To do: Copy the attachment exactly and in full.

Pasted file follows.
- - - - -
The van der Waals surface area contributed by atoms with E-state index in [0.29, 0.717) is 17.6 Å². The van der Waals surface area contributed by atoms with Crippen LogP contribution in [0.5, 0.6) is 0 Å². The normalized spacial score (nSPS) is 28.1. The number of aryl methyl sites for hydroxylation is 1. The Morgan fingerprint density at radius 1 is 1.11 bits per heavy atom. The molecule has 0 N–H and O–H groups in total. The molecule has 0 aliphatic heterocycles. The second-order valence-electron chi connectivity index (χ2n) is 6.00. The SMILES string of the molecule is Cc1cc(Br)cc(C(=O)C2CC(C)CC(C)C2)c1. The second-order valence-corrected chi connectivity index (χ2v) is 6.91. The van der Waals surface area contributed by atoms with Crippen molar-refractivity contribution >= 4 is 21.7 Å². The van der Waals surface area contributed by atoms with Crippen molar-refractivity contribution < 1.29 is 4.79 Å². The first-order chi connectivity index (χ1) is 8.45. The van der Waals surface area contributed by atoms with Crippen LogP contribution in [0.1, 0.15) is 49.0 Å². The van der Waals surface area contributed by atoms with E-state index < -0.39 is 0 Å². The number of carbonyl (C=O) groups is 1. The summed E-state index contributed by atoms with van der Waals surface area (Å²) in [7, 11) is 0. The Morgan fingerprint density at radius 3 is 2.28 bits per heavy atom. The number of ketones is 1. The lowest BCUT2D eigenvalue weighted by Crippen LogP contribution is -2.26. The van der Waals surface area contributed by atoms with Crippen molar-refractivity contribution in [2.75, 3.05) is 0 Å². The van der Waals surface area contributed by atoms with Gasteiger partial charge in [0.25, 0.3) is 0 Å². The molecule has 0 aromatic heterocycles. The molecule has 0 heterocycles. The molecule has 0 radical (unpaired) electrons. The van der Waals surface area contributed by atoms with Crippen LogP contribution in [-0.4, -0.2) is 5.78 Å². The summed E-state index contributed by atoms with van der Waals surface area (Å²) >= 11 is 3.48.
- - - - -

The van der Waals surface area contributed by atoms with E-state index in [0.29, 0.717) is 17.6 Å². The van der Waals surface area contributed by atoms with Crippen LogP contribution in [0.5, 0.6) is 0 Å². The normalized spacial score (nSPS) is 28.1. The number of aryl methyl sites for hydroxylation is 1. The Morgan fingerprint density at radius 1 is 1.11 bits per heavy atom. The molecule has 0 N–H and O–H groups in total. The molecule has 0 aliphatic heterocycles. The second-order valence-electron chi connectivity index (χ2n) is 6.00. The SMILES string of the molecule is Cc1cc(Br)cc(C(=O)C2CC(C)CC(C)C2)c1. The second-order valence-corrected chi connectivity index (χ2v) is 6.91. The van der Waals surface area contributed by atoms with Crippen molar-refractivity contribution >= 4 is 21.7 Å². The van der Waals surface area contributed by atoms with Crippen molar-refractivity contribution < 1.29 is 4.79 Å². The first-order chi connectivity index (χ1) is 8.45. The van der Waals surface area contributed by atoms with Crippen LogP contribution in [0.1, 0.15) is 49.0 Å². The van der Waals surface area contributed by atoms with E-state index < -0.39 is 0 Å². The number of carbonyl (C=O) groups is 1. The summed E-state index contributed by atoms with van der Waals surface area (Å²) in [7, 11) is 0. The Morgan fingerprint density at radius 3 is 2.28 bits per heavy atom. The number of ketones is 1. The lowest BCUT2D eigenvalue weighted by Crippen LogP contribution is -2.26. The van der Waals surface area contributed by atoms with Crippen molar-refractivity contribution in [2.75, 3.05) is 0 Å². The van der Waals surface area contributed by atoms with Gasteiger partial charge in [0.25, 0.3) is 0 Å². The molecule has 0 aromatic heterocycles. The molecule has 0 heterocycles. The molecule has 0 radical (unpaired) electrons. The van der Waals surface area contributed by atoms with Crippen LogP contribution in [-0.4, -0.2) is 5.78 Å². The summed E-state index contributed by atoms with van der Waals surface area (Å²) >= 11 is 3.48.